I know my way around the kitchen pretty well — or at least that’s what I thought. After spending a few hours with Charlotte City Club Executive Chef Kamel Dahmani, I realized that I’m not exactly ready for my close-up on the Food Network.
Chef Kamel recently joined the Charlotte City Club team after working for 25 years in some of the finest establishments around the world, from Paris to Miami. You don’t work in French restaurants without learning a thing or two about gourmet cuisine.
He invited me in to learn how he prepares his slow-cooked bone-in rib dish, which can be found on the dinner menu of the club. He took me step-by-step from prepping to plating to show me exactly what goes into a fine dining meal.
When I entered the kitchen, there were several chefs busy preparing for the daily lunch buffet. I immediately felt overwhelmed with all that was going on around me. But I had to focus if I wanted to keep up.
“Are you ready to cook?” the chef asked. Somewhat hesitant, I nodded yes.
He first explained how he marinates the ribs for 48 hours before cooking them. He creates a mixture of 20 oz. of Pepsi, a half cup of soy sauce, a fourth of a cup of brown sugar, 3 tablespoons of Korean gochujang sauce, 2 tablespoons of shio koji, a half cup of water and a Granny Smith apple to bring the thick flanken short ribs to life. After searing until carmelized and bringing them to 135 degrees, he vacuum seals them with the marinade into a plastic pouch. That pouch is submerged in a 145-degree water bath, where it rests for 48 hours.
Note: If you want to try this marinade at home, you could place 3-5 pounds of 1½ - 2 inch thick short ribs in a sealed container and allow them to rest in the refrigerator overnight.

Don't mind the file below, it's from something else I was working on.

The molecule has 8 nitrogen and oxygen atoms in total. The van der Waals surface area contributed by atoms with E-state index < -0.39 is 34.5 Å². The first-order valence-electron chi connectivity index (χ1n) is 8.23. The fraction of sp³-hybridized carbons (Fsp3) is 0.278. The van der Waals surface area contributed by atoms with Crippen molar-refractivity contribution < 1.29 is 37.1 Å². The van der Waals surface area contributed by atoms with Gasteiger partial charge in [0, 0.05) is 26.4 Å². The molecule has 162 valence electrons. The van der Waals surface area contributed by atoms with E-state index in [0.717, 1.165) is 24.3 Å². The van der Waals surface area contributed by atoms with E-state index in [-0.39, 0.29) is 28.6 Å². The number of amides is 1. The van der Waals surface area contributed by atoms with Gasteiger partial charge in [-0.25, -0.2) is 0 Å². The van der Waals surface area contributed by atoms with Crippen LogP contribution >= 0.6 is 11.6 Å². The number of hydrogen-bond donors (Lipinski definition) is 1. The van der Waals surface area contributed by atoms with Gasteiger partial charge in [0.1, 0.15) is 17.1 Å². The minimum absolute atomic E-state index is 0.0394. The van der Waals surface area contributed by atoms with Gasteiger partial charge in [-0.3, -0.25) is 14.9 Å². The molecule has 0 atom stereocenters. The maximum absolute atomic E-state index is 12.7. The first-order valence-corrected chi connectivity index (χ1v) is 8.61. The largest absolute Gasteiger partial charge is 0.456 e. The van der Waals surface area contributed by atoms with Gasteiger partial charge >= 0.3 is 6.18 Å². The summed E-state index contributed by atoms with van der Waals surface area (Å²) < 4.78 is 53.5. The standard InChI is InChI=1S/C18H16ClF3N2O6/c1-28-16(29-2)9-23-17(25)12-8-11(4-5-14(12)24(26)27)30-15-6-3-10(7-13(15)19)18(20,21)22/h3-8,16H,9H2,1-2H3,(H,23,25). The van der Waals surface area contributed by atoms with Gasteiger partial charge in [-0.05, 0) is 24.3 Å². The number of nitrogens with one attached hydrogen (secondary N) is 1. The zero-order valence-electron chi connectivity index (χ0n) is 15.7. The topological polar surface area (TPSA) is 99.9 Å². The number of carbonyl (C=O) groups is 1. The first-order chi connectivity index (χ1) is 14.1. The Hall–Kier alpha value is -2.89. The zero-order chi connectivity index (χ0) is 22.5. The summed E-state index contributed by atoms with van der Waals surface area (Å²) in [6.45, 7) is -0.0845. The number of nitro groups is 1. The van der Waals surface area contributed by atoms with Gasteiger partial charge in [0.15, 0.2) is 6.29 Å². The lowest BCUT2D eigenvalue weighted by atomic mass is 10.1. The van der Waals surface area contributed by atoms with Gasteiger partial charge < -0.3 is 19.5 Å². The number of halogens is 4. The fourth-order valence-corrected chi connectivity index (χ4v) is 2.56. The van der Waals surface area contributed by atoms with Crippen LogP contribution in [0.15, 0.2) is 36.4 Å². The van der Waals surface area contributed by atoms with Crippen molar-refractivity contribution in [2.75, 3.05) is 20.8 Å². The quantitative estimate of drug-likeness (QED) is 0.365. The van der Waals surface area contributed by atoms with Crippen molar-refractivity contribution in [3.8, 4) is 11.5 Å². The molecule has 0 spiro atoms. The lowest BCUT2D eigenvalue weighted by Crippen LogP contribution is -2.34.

This is only the prep — stay with me because we’re just getting started.
Next, it was time to get to work preparing our sides and garnishes. I slipped on my medium-sized gloves and awaited direction from the chef. We would be pairing the ribs with flash-fried Brussels sprouts and a creamy mashed parsnip with a foamed cambozola cheese spread for the plate.
After slicing up the parsnips into paper-thin rounds, we boiled them in a saucepan until tender. With careful handling, we transferred them into a blender, where we mixed them with a little salt and pepper, milk and butter. Chef Kamel then placed them into a large metal mixing bowl and he folded them until they were as smooth as satin. In true chef fashion, we sampled a small spoonful to ensure they were the perfect consistency — and they were.
The Brussels sprouts had already been cut and the core removed. We were only working with the outer layer. Chef Kamel tossed them in a mix of drained capers, diced onion, red pepper flakes and EVOO. (That’s extra virgin olive oil for you non-foodies.) We dropped them into the deep fryer for no more than 60 seconds, to get them perfectly crispy. Once fried, we coated them in sliced almonds and set them aside for plating.
Last on the list was our cheese spread — this is where things got interesting. First, we melted the hard block of cheese into a liquid by boiling it with a little butter and milk. We transferred the liquid into a mixing bowl and used a little restaurant magic to get it as close to a meringue-like texture as we could. Chef Kamel’s assistant showed me how they use several natural ingredients to change the texture of nearly any kind of food you can imagine. We then put that new mixture into a pressure canister that helped the cheese hold its form for plating.
While I was busy preparing the cheese, the chef took the ribs out of their bath and placed them in the oven until heated through.
It was finally time to plate, and then get to my favorite part, eating.
Chef Kamel carefully spooned a little of the creamed parsnips across the plate. He gently sat the ribs on top and added a handful of the crispy Brussels on the side. He finished it off with a generous portion of the meriguened cheese spread and tossed a few fried parsnip pieces across the plate.
It all looked so delicious. We all grabbed a spoon and dug in. The ribs were so tender that we didn’t need additional cutlery. They were falling onto our spoons. Every single thing on the plate complemented the others so well.
While I only helped prepare one plate, I was beat. I tip my hat to chefs all around the world who do this day in and day out. Of course, it’s what they love, so it’s more fun for them. I don’t think I’ll be enrolling in culinary school in the near future, but I did have a great time being a chef for a day.